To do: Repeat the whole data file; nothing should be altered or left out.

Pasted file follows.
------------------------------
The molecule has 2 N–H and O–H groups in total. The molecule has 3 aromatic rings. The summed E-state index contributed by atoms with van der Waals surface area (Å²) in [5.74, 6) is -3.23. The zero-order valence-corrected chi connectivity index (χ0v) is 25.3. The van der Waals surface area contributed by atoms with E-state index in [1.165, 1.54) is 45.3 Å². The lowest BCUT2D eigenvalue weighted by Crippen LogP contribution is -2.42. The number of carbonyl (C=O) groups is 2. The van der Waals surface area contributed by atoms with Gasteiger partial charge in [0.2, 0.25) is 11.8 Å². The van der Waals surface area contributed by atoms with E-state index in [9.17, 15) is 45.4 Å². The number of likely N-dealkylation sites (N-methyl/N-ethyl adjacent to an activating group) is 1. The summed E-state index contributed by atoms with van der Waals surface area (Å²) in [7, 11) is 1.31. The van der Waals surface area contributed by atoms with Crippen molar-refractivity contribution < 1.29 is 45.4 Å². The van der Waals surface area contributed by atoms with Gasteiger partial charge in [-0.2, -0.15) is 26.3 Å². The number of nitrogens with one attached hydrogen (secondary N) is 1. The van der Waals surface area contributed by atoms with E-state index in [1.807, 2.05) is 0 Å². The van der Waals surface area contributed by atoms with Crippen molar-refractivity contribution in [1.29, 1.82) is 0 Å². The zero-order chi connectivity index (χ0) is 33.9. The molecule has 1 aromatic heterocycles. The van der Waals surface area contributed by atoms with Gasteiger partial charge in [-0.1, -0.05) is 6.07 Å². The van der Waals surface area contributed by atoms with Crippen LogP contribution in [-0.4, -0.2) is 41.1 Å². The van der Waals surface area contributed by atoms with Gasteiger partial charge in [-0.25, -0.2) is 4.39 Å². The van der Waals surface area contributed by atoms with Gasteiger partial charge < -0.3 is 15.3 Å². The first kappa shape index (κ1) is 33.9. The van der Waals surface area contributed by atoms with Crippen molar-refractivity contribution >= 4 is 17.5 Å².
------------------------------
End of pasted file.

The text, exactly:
The molecule has 2 N–H and O–H groups in total. The molecule has 3 aromatic rings. The summed E-state index contributed by atoms with van der Waals surface area (Å²) in [5.74, 6) is -3.23. The zero-order valence-corrected chi connectivity index (χ0v) is 25.3. The van der Waals surface area contributed by atoms with E-state index in [1.165, 1.54) is 45.3 Å². The lowest BCUT2D eigenvalue weighted by Crippen LogP contribution is -2.42. The number of carbonyl (C=O) groups is 2. The van der Waals surface area contributed by atoms with Gasteiger partial charge in [0.2, 0.25) is 11.8 Å². The van der Waals surface area contributed by atoms with E-state index in [9.17, 15) is 45.4 Å². The number of likely N-dealkylation sites (N-methyl/N-ethyl adjacent to an activating group) is 1. The summed E-state index contributed by atoms with van der Waals surface area (Å²) in [7, 11) is 1.31. The van der Waals surface area contributed by atoms with Crippen molar-refractivity contribution < 1.29 is 45.4 Å². The van der Waals surface area contributed by atoms with Gasteiger partial charge in [-0.2, -0.15) is 26.3 Å². The number of nitrogens with one attached hydrogen (secondary N) is 1. The van der Waals surface area contributed by atoms with E-state index in [1.807, 2.05) is 0 Å². The van der Waals surface area contributed by atoms with Crippen molar-refractivity contribution in [1.29, 1.82) is 0 Å². The zero-order chi connectivity index (χ0) is 33.9. The molecule has 1 aromatic heterocycles. The van der Waals surface area contributed by atoms with Gasteiger partial charge in [-0.1, -0.05) is 6.07 Å². The van der Waals surface area contributed by atoms with Crippen LogP contribution in [-0.4, -0.2) is 41.1 Å². The van der Waals surface area contributed by atoms with Gasteiger partial charge in [-0.25, -0.2) is 4.39 Å². The van der Waals surface area contributed by atoms with Gasteiger partial charge < -0.3 is 15.3 Å². The first kappa shape index (κ1) is 33.9. The van der Waals surface area contributed by atoms with Crippen molar-refractivity contribution >= 4 is 17.5 Å².